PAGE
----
Other than the Federalist papers, which were not law, firm guidance about constitutional interpretation was lacking. At one end of the spectrum was the strict fundamentalist approach see examples already mentioned above , akin to religious fundamentalist interpretations of the Bible: virtually no interpretation.

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This was not only impracticable law, but a recipe for tyranny. In Marshall got the opportunity — again, with some prodding and collusion on his part — to set the standards. Though Jefferson opposed it, he left the bank in place. However, four years without the bank during the War of spoke eloquently about the value of its services. When a charter for a second Bank of the United States the first charter ran for only 20 years was introduced in , it had the support of President Madison, who signed the bill into law. Only Virginia's congressional delegation voted 11 to 10 against the bank.

Though the Constitution had empowered the federal government to coin money, it had not explicitly barred states from doing so. And there was one of the rubs: the branch of the Bank of the US stationed in Richmond was too much competition for the alternative, state banking system.

Landmark Supreme Court Cases | Thomas Jefferson's Reaction

When the bank called in its improvident loans to state banks — to cover its own debts, which it had improvidently incurred — the default of banking institutions swept like wildfire across the southern and western states. Battle lines were drawn. The states moved against the national bank. Nullification had been around since ; it gained from the support of none other than Jefferson and Madison. Though it must be admitted that when pressed about the constitutionality of nullification, Madison hedged and declared that it was an extraconstitutional option.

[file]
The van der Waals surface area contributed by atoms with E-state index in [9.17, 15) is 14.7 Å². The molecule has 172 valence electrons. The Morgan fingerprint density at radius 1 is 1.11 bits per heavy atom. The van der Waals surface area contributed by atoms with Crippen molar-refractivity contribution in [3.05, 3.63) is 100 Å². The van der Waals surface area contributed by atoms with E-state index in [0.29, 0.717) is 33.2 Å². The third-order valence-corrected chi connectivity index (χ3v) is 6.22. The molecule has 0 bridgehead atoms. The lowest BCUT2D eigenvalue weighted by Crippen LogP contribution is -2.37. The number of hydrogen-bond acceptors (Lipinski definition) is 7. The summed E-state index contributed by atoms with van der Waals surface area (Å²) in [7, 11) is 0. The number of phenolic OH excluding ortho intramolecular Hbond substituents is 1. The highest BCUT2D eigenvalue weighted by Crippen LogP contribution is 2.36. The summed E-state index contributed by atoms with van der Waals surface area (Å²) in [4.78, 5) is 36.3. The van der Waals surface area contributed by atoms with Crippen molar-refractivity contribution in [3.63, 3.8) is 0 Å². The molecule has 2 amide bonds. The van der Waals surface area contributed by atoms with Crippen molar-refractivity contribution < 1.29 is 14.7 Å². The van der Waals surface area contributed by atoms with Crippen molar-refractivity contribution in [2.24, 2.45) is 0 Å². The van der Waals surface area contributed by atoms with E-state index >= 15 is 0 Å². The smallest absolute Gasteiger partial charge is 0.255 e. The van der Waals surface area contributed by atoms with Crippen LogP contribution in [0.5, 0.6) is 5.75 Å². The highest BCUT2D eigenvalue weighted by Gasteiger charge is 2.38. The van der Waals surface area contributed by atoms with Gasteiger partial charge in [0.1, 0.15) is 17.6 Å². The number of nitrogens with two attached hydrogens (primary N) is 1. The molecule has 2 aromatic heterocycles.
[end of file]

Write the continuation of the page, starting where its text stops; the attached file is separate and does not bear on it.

Taken to extremes, nullification implied the right to secede, with each state being judge of the constitutionality of its own cause; and, as Ohio later tried to do with McCulloch v. Maryland , the right to reject Supreme Court decisions. Russell Pearce, an Arizona state senator, is sponsoring the latest nullification bill.

Libertarians should reflect on the fact that nullification cuts both ways: it is at least as likely to be used to nullify as to uphold individual rights. To cover its debts, Maryland passed a law taxing — in the most punitive and unconventional manner — the Bank of the United States. James McCulloch, head of the bank's Baltimore branch, refused to pay the tax.

Maryland sued. As well he might.

Marbury vs. Madison: What Was the Case About? - History

Many principles were in play in Marshall's decision: federal supremacy over the states within a constitutional sphere Maryland could not punitively tax a federal institution , judicial review reaffirmed , nullification denied — state action may not impede valid constitutional exercises of power by the federal government and finally, the most important issue, implied powers. Here, finally, was an objective guideline for the interpretation of the constitution.

Accordingly, the constitutionality of the Bank of the United States was established without a doubt. Much controversy over the Constitution and its meaning continues — witness the Russell Pierce case and the calls for the abolition of the Federal Reserve. Even the Bill of Rights is not fully settled law. Following Cherokee Nation v. John Marshall, in Marbury v. Madison and McCulloch v. Understanding those two cases — and Marshall's perspective — is essential to a knowledgeable understanding of our government's structure and powers.

As libertarians, we can be most effective if we work within the framework of accepted law to protect and extend liberty, rather than making ineffective flanking attacks from the swampy fringes, armed with quixotic arguments. This approach to interpreting the Constitution is a firmer bulwark for liberty than the well-intentioned but murky intellectual musings of Jefferson, which — though noble and intelligent — are no substitute for tight legal reasoning.

Robert H.

I find it hard to believe that Jefferson, of all people was concerned with slavery, when he would not free his own children. Brilliance yes, substance no. He was a reprehensible human being and the first dirty campaigner in a presidential election, but I repeat myself.